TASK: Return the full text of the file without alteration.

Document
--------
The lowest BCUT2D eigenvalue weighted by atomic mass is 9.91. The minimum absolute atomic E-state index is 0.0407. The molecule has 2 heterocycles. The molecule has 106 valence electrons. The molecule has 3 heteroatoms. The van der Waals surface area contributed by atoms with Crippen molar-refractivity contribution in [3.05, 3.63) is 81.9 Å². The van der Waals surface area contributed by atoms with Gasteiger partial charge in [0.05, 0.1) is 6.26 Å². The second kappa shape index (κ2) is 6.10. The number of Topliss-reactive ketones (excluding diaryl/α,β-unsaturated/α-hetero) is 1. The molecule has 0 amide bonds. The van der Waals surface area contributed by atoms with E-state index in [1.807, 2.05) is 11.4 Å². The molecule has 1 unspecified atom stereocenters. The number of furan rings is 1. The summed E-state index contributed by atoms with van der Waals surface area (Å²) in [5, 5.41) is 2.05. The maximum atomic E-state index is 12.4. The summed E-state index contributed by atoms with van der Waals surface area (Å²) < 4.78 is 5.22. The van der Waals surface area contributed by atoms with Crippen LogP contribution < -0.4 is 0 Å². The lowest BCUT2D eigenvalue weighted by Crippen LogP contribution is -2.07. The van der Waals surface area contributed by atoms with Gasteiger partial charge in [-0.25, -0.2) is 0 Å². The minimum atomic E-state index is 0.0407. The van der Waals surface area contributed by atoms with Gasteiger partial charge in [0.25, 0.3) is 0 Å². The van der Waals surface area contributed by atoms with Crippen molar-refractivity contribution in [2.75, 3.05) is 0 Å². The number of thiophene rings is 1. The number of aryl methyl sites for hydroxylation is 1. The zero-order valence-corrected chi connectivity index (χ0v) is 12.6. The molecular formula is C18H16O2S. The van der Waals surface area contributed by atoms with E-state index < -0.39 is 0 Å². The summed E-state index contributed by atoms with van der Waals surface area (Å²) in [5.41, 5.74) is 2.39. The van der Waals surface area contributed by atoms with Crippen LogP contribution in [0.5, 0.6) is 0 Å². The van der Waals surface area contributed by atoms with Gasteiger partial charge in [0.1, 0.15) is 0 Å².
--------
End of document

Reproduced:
The lowest BCUT2D eigenvalue weighted by atomic mass is 9.91. The minimum absolute atomic E-state index is 0.0407. The molecule has 2 heterocycles. The molecule has 106 valence electrons. The molecule has 3 heteroatoms. The van der Waals surface area contributed by atoms with Crippen molar-refractivity contribution in [3.05, 3.63) is 81.9 Å². The van der Waals surface area contributed by atoms with Gasteiger partial charge in [0.05, 0.1) is 6.26 Å². The second kappa shape index (κ2) is 6.10. The number of Topliss-reactive ketones (excluding diaryl/α,β-unsaturated/α-hetero) is 1. The molecule has 0 amide bonds. The van der Waals surface area contributed by atoms with E-state index in [1.807, 2.05) is 11.4 Å². The molecule has 1 unspecified atom stereocenters. The number of furan rings is 1. The summed E-state index contributed by atoms with van der Waals surface area (Å²) in [5, 5.41) is 2.05. The maximum atomic E-state index is 12.4. The summed E-state index contributed by atoms with van der Waals surface area (Å²) < 4.78 is 5.22. The van der Waals surface area contributed by atoms with Crippen LogP contribution < -0.4 is 0 Å². The lowest BCUT2D eigenvalue weighted by Crippen LogP contribution is -2.07. The van der Waals surface area contributed by atoms with Gasteiger partial charge in [-0.25, -0.2) is 0 Å². The minimum atomic E-state index is 0.0407. The van der Waals surface area contributed by atoms with Gasteiger partial charge in [0.25, 0.3) is 0 Å². The van der Waals surface area contributed by atoms with Crippen molar-refractivity contribution in [2.75, 3.05) is 0 Å². The number of thiophene rings is 1. The number of aryl methyl sites for hydroxylation is 1. The zero-order valence-corrected chi connectivity index (χ0v) is 12.6. The molecular formula is C18H16O2S. The van der Waals surface area contributed by atoms with E-state index < -0.39 is 0 Å². The summed E-state index contributed by atoms with van der Waals surface area (Å²) in [5.41, 5.74) is 2.39. The van der Waals surface area contributed by atoms with Crippen LogP contribution in [0.5, 0.6) is 0 Å². The van der Waals surface area contributed by atoms with Gasteiger partial charge in [0.1, 0.15) is 0 Å².